Pandemic made millionaires richer at expense of poor - Yorkshire Post Letters

From: Michelle Clarke, Sheffield.

During the Covid crisis millionaires and billionaires became richer while low and middle incomes decreased.

However, in the Spring Statement, Rishi Sunak lowered taxes on millionaires and billionaires and raised National Insurance, a tax on low and middle incomes.

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As a result ordinary working people, already disadvantaged from a decade of austerity followed by Covid, face a decline into poverty worse than anything for the last 70 years while millionaires and billionaires have never had it so good. This is easily avoidable – scrap the rise in NI and instead make millionaires and billionaires pay more of a fair share.

embers of the public walk past the National Covid Memorial Wall. Photo by Rob Pinney/Getty Images.

Taxes on increases in the value of assets are levied at a much lower percentage than taxes on income.

Those with assets in the billions receive yearly dividends in the millions which they don’t directly work for and are taxed at much lower rates than a nurse or other front line professional.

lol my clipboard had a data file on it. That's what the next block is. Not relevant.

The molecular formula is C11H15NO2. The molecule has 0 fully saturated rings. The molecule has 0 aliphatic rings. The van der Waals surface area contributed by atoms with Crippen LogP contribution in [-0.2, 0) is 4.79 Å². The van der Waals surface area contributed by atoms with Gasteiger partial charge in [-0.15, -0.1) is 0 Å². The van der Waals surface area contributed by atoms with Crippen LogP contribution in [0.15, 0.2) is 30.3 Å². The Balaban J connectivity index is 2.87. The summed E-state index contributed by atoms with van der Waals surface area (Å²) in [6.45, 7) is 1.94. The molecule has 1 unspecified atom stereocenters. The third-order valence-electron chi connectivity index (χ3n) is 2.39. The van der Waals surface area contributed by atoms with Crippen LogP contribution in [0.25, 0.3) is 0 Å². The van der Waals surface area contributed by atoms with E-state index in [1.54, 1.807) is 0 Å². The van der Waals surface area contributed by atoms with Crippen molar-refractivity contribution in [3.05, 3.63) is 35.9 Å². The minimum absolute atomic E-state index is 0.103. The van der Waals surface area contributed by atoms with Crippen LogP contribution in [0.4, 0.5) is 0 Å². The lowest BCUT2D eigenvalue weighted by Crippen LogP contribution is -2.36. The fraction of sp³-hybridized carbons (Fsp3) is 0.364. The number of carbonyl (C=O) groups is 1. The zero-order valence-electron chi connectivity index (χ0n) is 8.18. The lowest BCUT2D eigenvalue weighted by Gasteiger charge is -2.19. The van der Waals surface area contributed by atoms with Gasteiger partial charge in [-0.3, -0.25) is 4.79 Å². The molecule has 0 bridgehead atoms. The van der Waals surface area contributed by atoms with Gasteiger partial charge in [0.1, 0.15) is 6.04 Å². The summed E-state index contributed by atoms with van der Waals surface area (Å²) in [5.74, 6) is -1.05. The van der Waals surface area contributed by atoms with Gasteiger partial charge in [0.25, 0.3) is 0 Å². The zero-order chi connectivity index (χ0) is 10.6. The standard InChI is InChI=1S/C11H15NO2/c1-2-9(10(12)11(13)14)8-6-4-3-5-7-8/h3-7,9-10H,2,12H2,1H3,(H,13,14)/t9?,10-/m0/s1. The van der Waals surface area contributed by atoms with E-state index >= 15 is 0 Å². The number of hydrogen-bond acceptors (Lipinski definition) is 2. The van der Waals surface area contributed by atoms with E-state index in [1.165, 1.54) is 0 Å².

There are so many loopholes (eg Mrs Sunak’s non-dom status) that many millionaires and billionaires end up paying virtually no tax on vast incomes. This increases inequality year on year. The economy stagnates as spending decreases. To restimulate the economy and reverse income inequality, introduce a wealth tax alongside stricter tax rules on assets and pay working people enough to live – real levelling up.

As things stand, Government serves the interests of millionaires and billionaires and disadvantages working people. Either get real about levelling up or we ordinary voters must stop voting against our own interests and vote them into oblivion.

From: Jack Gooch, Market Weighton.

I was interested in and strongly support the views of John Chater (The Yorkshire Post, April 13) re the burgeoning wealth gap in the UK. However, John has omitted an important causal factor in this trend which is that too often percentages rather than amounts are used when determining increases.

For example, a salary increase of five per cent on £100,000 is £5,000, whereas the guy on minimum wage (£9.18 per hour) sees his increase at around 46p per hour or £18 per week

This iniquity has got steadily more acceptable over the years and it is way past time that Government, the media, employers and employees recognised the gross unfairness that this system causes. Is there no political party that would at least make some attempt to close this gap?